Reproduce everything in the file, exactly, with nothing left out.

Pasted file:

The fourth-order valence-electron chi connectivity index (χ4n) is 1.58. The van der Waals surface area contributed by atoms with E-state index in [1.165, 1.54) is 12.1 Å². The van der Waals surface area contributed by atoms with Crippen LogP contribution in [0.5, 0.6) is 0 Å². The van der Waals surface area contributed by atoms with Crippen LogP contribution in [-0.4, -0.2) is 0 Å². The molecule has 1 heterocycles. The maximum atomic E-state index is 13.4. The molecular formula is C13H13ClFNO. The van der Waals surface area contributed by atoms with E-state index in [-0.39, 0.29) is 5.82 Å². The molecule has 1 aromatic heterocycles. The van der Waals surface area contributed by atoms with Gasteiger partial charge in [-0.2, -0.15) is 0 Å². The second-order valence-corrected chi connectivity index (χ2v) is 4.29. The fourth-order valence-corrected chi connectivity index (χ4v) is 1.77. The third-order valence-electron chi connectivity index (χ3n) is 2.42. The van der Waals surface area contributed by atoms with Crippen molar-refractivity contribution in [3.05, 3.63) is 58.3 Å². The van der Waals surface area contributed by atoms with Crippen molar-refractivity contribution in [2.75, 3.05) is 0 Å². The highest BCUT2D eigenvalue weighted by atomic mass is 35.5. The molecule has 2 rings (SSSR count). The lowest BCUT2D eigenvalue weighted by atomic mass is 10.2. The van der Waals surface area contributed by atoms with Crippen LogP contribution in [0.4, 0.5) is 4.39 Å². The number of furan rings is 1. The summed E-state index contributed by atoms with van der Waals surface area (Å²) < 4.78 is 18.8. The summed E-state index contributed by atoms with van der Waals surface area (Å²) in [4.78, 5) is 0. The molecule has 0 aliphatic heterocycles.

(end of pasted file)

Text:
The fourth-order valence-electron chi connectivity index (χ4n) is 1.58. The van der Waals surface area contributed by atoms with E-state index in [1.165, 1.54) is 12.1 Å². The van der Waals surface area contributed by atoms with Crippen LogP contribution in [0.5, 0.6) is 0 Å². The van der Waals surface area contributed by atoms with Crippen LogP contribution in [-0.4, -0.2) is 0 Å². The molecule has 1 heterocycles. The maximum atomic E-state index is 13.4. The molecular formula is C13H13ClFNO. The van der Waals surface area contributed by atoms with E-state index in [-0.39, 0.29) is 5.82 Å². The molecule has 1 aromatic heterocycles. The van der Waals surface area contributed by atoms with Gasteiger partial charge in [-0.2, -0.15) is 0 Å². The second-order valence-corrected chi connectivity index (χ2v) is 4.29. The fourth-order valence-corrected chi connectivity index (χ4v) is 1.77. The third-order valence-electron chi connectivity index (χ3n) is 2.42. The van der Waals surface area contributed by atoms with Crippen molar-refractivity contribution in [3.05, 3.63) is 58.3 Å². The van der Waals surface area contributed by atoms with Crippen molar-refractivity contribution in [2.75, 3.05) is 0 Å². The highest BCUT2D eigenvalue weighted by atomic mass is 35.5. The molecule has 2 rings (SSSR count). The lowest BCUT2D eigenvalue weighted by atomic mass is 10.2. The van der Waals surface area contributed by atoms with Crippen LogP contribution in [0.4, 0.5) is 4.39 Å². The number of furan rings is 1. The summed E-state index contributed by atoms with van der Waals surface area (Å²) < 4.78 is 18.8. The summed E-state index contributed by atoms with van der Waals surface area (Å²) in [4.78, 5) is 0. The molecule has 0 aliphatic heterocycles.